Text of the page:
Within seconds, a powerful mob of 200 to 300 men did just that and sexually assaulted Logan, who was on assignment for “60 Minutes,” covering the Feb 11 uprising.
Logan was grabbed away from her bodyguard, a former member of Britain’s elite military special services. The mob ripped off her clothes and beat her for more than 40 minutes. She prayed she would survive, according to pre-released transcripts of her first television interview since the assault.
“There was no doubt in my mind that I was in the process of dying,” she tells Scott Pelley, who conducted the interview. “I thought not only am I going to die, but it’s going to be just a torturous death that’s going to go on forever.”
The promotional clip shows a steely and determined Logan, interspersed with chaotic crowd footage taken by a CBS cameraman moments before she was separated from her producer, Max McClellan, and cameraman Richard Butler by the mob.
Logan’s attack ended when a group of Egyptian women and soldiers helped her. The soldiers drove her and her team back to their hotel, according to CBS. She returned to the United States the next day and was treated in a hospital for four days.
Logan will also appear in an interview on the “60 Minutes’’ webcast, 60MinutesOvertime.com.
Her attack spotlighted the dangers for female journalists working abroad, especially in countries with unfolding wars and a crumbling rule of law where protections for women are stripped away and there is often little recourse. ABC’s Christiane Amanpour and Fox News Channel’s Greg Palkot and Olaf Wiig also faced physical assault and intimidation during the protests that swept Mubarak from his post.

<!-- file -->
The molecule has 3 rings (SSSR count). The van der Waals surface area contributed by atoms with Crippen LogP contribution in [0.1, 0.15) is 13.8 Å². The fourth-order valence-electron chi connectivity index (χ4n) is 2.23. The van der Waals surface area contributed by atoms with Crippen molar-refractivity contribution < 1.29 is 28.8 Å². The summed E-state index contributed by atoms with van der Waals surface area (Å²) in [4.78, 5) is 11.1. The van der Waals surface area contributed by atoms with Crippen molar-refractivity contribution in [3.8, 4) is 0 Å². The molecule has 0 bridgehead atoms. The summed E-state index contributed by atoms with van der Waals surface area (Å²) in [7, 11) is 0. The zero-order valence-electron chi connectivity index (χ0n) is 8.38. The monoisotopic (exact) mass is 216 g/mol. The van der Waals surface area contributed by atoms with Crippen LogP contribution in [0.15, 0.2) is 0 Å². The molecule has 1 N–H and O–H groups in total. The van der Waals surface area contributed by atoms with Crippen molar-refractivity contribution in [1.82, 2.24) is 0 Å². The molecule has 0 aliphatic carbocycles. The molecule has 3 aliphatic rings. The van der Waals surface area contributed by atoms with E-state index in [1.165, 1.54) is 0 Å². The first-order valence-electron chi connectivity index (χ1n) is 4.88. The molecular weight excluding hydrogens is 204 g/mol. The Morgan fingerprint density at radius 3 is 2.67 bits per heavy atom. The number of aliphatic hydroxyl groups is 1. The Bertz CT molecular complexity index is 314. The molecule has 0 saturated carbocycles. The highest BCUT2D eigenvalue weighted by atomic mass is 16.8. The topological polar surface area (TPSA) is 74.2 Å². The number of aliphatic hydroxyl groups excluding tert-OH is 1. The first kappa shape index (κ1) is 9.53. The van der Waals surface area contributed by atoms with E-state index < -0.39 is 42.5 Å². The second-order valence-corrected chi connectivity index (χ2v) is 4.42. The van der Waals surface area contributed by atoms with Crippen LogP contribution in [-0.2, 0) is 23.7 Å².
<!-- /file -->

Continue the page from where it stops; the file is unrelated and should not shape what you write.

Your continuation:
After Logan’s attack, the Committee to Protect Journalists (CPJ) began a wide study of female journalists working around the world and the sexual violence and daily threats they face, said Lauren Wolfe, senior editor.
“We have spoken to dozens of journalists around the world, both local and foreign, who have told us about instances of sexual violence from groping to rape. Logan’s attack ended the code of silence about this issue,” said Wolfe, who added that Logan is on the board of CPJ. “We’re also studying the treatment of local women journalists who live in these countries and may endure even more trauma. ”
Women journalists often fear reporting more-daily cases of groping and sexual violence because they don’t want to be taken off the story. Logan’s case was an extreme example of the abuse females face covering stories.
Logan, who began her first full day back in her “60 Minutes” office this week, told colleagues that she hoped her story would give courage to other victims of sexual assault and she looked forward to returning to the field.
Staff writer Paul Farhi contributed to this report.